Roosters weigh in at 8 to 9 lbs, while hens are 6 to 7 lbs, cockerels around 8 lbs, and pullets 6 lbs. Roosters can be 2 to 4 feet tall.
Golden Comets have yellow skin, beaks and legs, and a single red comb and wattles.
One of the main downsides to these friendly birds is their short lifespan. Typically they will only live to be four or five years of age. This makes their name all the more fitting. They are a bright flash that lasts only a brief while.
Due to their docile, easy-going natures, they don’t tend to fly, although they can do so over short distances. This means that they won’t generally survive attacks by foxes, coyotes, dogs, and other predators. For this reason, they need a secure coop, especially at night, so they can roost in safety.
Hot or cold weather doesn’t seem to be a problem for this type of hen, and they will continue laying whatever the weather. You will need to give them well-ventilated housing that stays cool in summer and warm in winter. They also need plenty of shade from the sun.
Health and Disease
Like many single comb chickens, they can suffer from frostbite in freezing weather, particularly when perching at night. This can be helped by providing a well-insulated henhouse or, in icy conditions, a special over perch heater.
Due to the heavy burdens put on their bodies with early development and prolific egg-laying, the hens often suffer from reproductive organ issues, tumors, and peritonitis. As a result, they don’t live as long as many other chicken breeds.
Attention should be paid to pest management to address lice, mites, and worms on a regular basis. They must always have access to clean, fresh water and good shelter to protect them from heat and cold.
Golden Comet Eggs
The eggs laid by Golden Comets are brown and are large to extra large in size. A hen can lay between 250 to 320 eggs a year in her first two years, after which time the number will drop off significantly.
To ensure good egg production and quality, the correct feed must be given for laying hens. This contains additional calcium and nutrients. The provision of crushed oyster shells also helps with keeping eggshells healthy and strong.
Where to Buy Golden Comet Chickens
Many people like to get these lovely hens from commercial egg farms when they are “retired.” The hens are generally two years of age at this point, and although they will continue to lay eggs, it won’t be as many as in their first two years of life. These birds are usually quite wonderful to have around and appreciate their new found freedom.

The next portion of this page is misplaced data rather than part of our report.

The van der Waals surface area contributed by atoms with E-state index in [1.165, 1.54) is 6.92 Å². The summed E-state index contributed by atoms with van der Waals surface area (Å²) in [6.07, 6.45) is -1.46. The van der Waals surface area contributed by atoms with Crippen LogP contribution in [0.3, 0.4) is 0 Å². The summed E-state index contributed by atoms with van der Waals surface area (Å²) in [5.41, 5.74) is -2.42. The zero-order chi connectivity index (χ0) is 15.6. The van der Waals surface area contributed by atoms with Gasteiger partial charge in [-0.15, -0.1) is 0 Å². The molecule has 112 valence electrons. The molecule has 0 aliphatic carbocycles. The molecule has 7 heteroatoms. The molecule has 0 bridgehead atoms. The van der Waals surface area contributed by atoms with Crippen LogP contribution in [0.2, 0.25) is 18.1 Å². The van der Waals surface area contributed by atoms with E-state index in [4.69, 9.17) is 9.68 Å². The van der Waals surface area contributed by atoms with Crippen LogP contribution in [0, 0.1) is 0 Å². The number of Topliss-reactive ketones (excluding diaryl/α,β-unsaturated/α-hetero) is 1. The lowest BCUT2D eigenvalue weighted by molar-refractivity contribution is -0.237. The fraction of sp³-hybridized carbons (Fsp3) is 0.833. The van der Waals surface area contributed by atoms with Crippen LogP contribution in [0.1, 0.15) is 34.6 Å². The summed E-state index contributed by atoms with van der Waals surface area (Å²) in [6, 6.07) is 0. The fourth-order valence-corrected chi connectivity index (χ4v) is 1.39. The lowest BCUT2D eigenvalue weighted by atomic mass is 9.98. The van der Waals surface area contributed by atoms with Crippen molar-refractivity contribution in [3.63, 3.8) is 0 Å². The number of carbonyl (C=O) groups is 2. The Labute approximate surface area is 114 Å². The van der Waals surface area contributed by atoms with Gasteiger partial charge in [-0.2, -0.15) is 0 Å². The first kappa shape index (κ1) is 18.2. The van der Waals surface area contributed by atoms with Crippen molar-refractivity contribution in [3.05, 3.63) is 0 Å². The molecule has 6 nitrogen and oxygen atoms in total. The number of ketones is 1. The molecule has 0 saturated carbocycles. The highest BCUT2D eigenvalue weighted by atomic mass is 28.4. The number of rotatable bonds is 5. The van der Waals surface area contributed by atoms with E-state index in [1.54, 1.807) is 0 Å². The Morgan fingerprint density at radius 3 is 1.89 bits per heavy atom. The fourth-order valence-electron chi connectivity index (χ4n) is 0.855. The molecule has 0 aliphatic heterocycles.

You can also buy this type of hybrid chicken from a hatchery or create your own by crossing two of the breeds mentioned earlier.
We use Cackle Hatchery, which uses a strain of Cherry Egger rooster (Cherry Eggers are a type of Rhode Island Red) crossed with Rhode Island White hens to produce their Golden Comets.
Chicks can be purchased from the hatchery and are seasonal, usual availability is between February and September. The prices below are per chick and don’t include vaccination or transportation costs.
There are often minimum and maximum order quantities stipulated by the hatchery.
- Unsexed chicks = $2.20 to $3.10
- Female chicks = $3.11 to $3.96
- Male chicks = $1.55 to $2.40
Prices are for guidance only and are subject to change at any time.
Golden Comets, or whatever name you use for these hybrid chickens, are exceptional egg layers during their first two years of life.
They mature fast and have easy-going, friendly personalities making them a pleasure to own. This also makes them suitable for both children and beginners, and they are a great addition to any backyard flock, providing the personalities of the other chickens within the flock are not too aggressive.
The biggest negative of the breed is their susceptibility to reproductive tract disorders at a young age which often shortens their lifespan to less than many other types of chicken.
Q – Are Golden Comets good chickens?
A – Golden Comets are friendly chickens capable of laying many eggs. They are generally calm, friendly, and easy to care for, making them an excellent choice for a backyard bird. Sadly due to reproductive tract problems, they are often short-lived.
Q – What kind of chicken is a Golden Comet?
A – Golden Comets or similar birds of this type, are crossbreed or hybrid chickens with a silver gene. This makes them sex-linked, so males and females can be distinguished as day-old chicks. They are bred from various other types of chicken, including Rhode Island Red, New Hampshire, and Ameraucauna roosters mated to Rhode Island Whites, White Rocks, Delawares, Silver Leghorns, or Columbian Wyandottes.
Q – How long will Golden Comet chickens lay eggs?
A – This type of hybrid hen can start laying her brown eggs as early as 16 weeks of age and will continue to produce many eggs until she reaches two years. After this time, although she will still lay, the number of eggs will diminish significantly.
Q – Are Golden Comet hens quiet?
A – Yes, these hybrid hens are quiet, although Golden Comet roosters do crow.